results for "italian"
Many Piedmontese families serve this cold antipasto, a classic combination of tender veal and a creamy sauce, on Christmas.
Author Nancy Harmon Jenkins uses olive oil three ways in this version of the venerable Italian soup: for sautéing garlic, rubbing on the toasts that accompany the dish, and finishing the soup.
In this recipe, celery stalks' stringy fibers, often removed before cooking, act as a brace to help the vegetable keep its shape through a long simmer.
This delicious recipe is from Marcella Cucina, by legendary Italian cooking teacher Marcella Hazan.
For a crowd-pleasing weekend meal, serve this family-style menu featuring beef rolls simmered for hours in a rich red tomato sauce along with plenty of garlic bread, some simple antipasti, and a decadent chocolate and caramel tart.
Does Not Apply
In autumn, markets in Italy begin to fill with such staple winter vegetables as broccoli rabe.
This recipe comes from Ristorante La Botte in Stresa.
This hearty soup is full of beans, vegetables and fresh herbs.
Wildflower honey adds a wonderful flavor to the onions in this dish, but if it's hard to find, any honey will do.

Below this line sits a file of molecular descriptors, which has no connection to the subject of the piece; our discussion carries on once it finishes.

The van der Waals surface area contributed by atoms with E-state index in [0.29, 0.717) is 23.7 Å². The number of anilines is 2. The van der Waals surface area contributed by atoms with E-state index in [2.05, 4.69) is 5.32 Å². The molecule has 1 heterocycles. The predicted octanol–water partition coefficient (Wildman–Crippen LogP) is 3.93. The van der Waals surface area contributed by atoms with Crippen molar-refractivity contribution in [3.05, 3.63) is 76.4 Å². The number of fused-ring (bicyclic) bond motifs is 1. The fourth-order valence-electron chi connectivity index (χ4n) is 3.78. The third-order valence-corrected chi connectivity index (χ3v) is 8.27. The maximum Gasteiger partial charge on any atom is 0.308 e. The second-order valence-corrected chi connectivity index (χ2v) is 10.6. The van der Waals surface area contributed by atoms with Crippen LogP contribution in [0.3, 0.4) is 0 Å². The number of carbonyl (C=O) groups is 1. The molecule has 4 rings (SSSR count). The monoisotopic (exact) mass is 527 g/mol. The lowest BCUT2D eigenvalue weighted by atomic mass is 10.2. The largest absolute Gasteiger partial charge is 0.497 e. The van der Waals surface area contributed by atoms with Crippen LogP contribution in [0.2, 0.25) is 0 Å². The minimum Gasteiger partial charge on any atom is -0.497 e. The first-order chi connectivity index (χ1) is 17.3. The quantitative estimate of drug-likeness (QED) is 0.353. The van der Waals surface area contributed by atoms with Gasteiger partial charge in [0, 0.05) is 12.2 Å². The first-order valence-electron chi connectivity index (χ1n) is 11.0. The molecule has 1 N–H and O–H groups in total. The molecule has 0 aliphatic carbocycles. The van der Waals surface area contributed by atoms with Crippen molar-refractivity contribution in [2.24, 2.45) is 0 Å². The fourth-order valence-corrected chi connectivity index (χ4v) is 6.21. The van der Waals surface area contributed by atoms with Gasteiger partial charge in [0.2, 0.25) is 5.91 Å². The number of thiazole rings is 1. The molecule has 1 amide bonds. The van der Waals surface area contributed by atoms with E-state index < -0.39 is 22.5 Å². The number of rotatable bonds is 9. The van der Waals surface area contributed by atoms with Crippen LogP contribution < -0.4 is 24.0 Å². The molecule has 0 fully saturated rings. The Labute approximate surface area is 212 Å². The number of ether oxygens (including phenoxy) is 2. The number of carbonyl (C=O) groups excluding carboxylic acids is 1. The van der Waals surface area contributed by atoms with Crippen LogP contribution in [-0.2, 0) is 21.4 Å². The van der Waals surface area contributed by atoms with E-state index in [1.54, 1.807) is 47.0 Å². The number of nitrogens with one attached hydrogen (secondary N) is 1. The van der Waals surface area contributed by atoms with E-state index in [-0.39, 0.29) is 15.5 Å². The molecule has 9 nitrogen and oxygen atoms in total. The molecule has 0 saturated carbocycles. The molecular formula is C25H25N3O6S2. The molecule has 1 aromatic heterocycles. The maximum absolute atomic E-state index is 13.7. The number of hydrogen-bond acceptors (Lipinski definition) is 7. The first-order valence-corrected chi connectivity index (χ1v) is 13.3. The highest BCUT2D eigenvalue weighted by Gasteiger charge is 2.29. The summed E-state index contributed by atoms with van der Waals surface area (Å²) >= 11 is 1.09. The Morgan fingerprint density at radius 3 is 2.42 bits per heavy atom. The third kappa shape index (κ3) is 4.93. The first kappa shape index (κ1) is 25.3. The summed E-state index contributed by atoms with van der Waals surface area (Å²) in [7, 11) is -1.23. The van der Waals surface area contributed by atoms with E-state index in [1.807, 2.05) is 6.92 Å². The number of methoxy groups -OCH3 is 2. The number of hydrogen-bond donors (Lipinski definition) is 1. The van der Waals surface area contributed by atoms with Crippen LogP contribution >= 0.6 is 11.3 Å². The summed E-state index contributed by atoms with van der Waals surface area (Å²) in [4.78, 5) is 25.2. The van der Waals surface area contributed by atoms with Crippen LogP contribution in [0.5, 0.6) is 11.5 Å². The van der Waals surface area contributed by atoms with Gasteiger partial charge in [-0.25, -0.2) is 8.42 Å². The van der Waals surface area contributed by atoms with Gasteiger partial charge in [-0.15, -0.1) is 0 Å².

When braised with wine, veal shoulder tenderizes and soaks up the aromatic liquid.
This hearty but brothy soup is one of Tuscany's most famous bean dishes.
Cooking fennel transforms it from a robust vegetable into something more delicate and refined.
John Gottfried owner of Gourmet Garage shared this recipe with us. He uses premium salted butter in this risotto.
Ben Gambaro of the Missouri Baking Co. made this unorthodox but delicious risotto for us.
The secret to a delicious minestrone is to use a variety of good vegetables and allow the ingredients to simmer for at least an hour.
Restaurateur Lidia Bastianich (of Felidia, Becco, and Frico Bar in New York City and Lidia's in Kansas City) gave us this hearty and delicious recipe.
This recipe was a specialty of Trattoria Dalla Rosa Alda located in the Valpolicella region.
Fish soups of this kind are common all along Italy's Adriatic coast—but this version, from a Venetian fishmonger, is unusually full of flavor.
Tenerumi are the leaves of the cucuzza, a Sicilian zucchini. Father Sal felt there could be no substitute but we made a good soup in the same spirit with dandelion greens and spinach.
Artist and self taught cook Ed Giobbi loves wild mushrooms, and cooks up variations on this simple pasta dish when they’re in season.